The bad news about sexual harassment in astronomy is actually good news, because we're talking about the issue openly.
The AAS election of officers and councilors for terms beginning in 2016 is now under way. The best way to ensure that your voice is heard is to vote! Deadline: 31 January 2016.
Mercedes Richards (Pennsylvania State University) has stepped down from the AAS Council; the Executive Committee has appointed Nancy Chanover (New Mexico State University) to finish her term.
An article in the Chronicle of Higher Education includes interviews with five women astronomers, all AAS members, as it explores what it’s like to navigate a field in which women are such a clear minority.
Dara Norman and her colleagues invite your input on revising the AAS Ethics Statement to add policies and procedures for filing complaints and responding to them.
Only full members are generally eligible for elected positions within the Society. To ensure that early-career members' voices are heard, Meg Urry is creating a special advisory board.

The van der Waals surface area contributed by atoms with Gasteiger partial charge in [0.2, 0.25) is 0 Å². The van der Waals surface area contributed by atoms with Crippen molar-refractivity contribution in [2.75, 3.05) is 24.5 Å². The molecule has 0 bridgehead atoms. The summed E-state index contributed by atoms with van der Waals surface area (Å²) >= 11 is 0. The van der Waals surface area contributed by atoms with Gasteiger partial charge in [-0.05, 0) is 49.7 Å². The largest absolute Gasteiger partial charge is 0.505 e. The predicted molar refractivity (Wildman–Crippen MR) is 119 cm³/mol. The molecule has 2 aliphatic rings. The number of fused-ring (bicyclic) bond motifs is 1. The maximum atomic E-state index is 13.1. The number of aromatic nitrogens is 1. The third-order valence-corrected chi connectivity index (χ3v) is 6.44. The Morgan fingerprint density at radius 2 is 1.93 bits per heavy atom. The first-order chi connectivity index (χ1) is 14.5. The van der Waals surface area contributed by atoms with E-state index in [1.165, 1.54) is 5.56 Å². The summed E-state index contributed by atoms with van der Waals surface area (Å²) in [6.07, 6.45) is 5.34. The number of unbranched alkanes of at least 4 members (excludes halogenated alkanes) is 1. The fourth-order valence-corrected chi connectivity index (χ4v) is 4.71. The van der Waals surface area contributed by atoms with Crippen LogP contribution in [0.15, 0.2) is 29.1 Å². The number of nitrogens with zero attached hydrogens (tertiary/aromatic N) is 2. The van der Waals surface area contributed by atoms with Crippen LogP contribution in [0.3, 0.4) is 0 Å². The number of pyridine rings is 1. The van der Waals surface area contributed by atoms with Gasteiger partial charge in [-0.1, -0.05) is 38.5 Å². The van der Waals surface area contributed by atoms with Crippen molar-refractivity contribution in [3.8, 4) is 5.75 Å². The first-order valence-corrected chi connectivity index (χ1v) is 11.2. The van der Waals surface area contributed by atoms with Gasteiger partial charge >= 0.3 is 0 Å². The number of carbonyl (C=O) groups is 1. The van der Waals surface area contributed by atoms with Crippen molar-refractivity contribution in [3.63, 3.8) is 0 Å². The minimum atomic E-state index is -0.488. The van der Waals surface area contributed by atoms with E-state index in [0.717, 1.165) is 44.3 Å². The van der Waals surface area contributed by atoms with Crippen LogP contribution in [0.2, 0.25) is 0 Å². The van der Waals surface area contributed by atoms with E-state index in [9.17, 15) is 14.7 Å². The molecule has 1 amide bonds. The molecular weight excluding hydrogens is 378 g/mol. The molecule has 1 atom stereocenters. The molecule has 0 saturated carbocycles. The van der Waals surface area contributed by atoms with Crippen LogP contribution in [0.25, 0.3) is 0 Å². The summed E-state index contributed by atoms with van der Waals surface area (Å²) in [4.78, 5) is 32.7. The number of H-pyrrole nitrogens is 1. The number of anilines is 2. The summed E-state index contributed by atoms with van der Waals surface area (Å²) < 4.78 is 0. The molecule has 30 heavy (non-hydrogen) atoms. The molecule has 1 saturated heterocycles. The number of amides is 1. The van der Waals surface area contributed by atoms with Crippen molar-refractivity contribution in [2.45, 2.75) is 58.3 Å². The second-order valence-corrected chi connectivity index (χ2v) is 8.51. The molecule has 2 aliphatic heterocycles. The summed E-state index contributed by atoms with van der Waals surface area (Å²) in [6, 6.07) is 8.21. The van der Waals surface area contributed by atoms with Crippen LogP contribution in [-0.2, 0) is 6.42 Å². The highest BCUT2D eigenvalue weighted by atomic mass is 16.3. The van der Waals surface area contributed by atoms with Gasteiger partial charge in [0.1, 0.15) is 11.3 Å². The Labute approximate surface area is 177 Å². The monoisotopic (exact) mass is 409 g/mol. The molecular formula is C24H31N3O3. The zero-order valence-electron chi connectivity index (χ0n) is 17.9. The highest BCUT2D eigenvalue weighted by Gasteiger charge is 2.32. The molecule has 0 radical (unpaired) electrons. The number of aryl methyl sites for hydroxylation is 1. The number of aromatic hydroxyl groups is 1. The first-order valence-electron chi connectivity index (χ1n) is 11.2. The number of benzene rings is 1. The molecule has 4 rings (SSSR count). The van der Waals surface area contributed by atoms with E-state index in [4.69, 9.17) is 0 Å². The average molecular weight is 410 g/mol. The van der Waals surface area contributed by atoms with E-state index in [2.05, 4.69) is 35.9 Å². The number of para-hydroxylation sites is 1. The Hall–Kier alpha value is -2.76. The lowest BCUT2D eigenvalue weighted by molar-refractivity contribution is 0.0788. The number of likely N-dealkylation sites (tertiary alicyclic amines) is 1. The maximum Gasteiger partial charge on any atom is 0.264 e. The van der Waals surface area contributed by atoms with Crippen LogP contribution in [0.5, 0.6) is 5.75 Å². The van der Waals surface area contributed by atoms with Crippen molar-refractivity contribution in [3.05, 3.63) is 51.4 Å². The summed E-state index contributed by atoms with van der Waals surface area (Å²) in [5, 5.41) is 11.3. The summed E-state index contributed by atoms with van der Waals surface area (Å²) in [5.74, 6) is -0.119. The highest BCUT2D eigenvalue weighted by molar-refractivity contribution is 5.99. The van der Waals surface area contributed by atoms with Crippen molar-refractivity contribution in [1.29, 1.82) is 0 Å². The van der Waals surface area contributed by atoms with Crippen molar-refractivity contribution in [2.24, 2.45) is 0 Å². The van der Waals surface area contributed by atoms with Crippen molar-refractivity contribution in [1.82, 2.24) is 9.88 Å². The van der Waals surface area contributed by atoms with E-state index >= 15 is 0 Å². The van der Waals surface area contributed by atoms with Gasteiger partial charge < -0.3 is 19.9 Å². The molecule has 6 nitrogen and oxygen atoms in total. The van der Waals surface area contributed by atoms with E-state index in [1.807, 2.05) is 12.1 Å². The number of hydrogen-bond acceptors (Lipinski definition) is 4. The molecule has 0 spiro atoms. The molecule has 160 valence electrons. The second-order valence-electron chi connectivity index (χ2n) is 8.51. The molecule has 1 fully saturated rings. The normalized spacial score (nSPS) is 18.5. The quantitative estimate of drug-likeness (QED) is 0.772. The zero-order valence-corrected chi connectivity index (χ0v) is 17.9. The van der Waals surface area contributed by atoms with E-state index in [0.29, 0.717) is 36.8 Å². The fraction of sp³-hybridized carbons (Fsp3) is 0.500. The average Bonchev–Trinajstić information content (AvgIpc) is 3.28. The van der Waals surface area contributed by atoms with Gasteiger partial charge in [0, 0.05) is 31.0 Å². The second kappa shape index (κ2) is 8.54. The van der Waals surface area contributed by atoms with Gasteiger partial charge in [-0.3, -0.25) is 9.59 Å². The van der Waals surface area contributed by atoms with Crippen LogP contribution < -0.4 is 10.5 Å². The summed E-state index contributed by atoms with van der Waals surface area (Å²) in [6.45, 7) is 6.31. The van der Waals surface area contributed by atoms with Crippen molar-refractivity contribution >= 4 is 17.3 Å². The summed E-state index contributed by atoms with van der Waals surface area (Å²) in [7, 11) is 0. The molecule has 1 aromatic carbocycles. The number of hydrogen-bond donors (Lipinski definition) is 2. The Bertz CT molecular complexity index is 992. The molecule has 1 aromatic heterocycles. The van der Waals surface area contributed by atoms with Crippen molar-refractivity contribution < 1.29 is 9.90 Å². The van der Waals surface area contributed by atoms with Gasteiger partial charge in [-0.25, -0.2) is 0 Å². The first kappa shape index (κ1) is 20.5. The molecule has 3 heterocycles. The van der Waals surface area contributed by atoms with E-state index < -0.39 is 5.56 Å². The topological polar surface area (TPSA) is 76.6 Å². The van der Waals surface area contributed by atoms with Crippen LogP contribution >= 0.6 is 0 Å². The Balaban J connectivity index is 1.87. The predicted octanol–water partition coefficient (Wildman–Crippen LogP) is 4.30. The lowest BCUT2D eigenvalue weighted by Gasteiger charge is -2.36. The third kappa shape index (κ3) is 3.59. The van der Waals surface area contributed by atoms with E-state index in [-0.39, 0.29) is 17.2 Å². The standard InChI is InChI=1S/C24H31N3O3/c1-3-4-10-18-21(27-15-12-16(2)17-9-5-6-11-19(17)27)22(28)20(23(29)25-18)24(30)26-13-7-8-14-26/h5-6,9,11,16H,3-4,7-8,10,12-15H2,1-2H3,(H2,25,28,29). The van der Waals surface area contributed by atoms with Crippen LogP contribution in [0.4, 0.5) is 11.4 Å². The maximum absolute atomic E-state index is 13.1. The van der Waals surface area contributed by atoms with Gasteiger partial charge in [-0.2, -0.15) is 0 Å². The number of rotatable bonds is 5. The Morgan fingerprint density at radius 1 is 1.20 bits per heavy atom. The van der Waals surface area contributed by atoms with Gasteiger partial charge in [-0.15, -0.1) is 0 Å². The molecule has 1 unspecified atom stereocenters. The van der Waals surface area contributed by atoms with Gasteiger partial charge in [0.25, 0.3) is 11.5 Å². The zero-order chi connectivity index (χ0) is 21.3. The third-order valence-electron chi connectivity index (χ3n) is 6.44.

Balloting for the next election of AAS Officers and Councilors opens in mid-December 2015 and closes at the end of January 2016. Here is the slate of candidates.
Meg Urry reflects on a difficult week for the astronomical community and describes a new effort to strengthen the AAS Ethics Statement.
The AAS deplores sexual harassment and expresses its support for people who risk their own professional status by speaking publicly to protect others from similar abuse.
The National Postdoctoral Association has published a guidebook to assist postdoc women in navigating through their careers by utilizing professional societies and associations.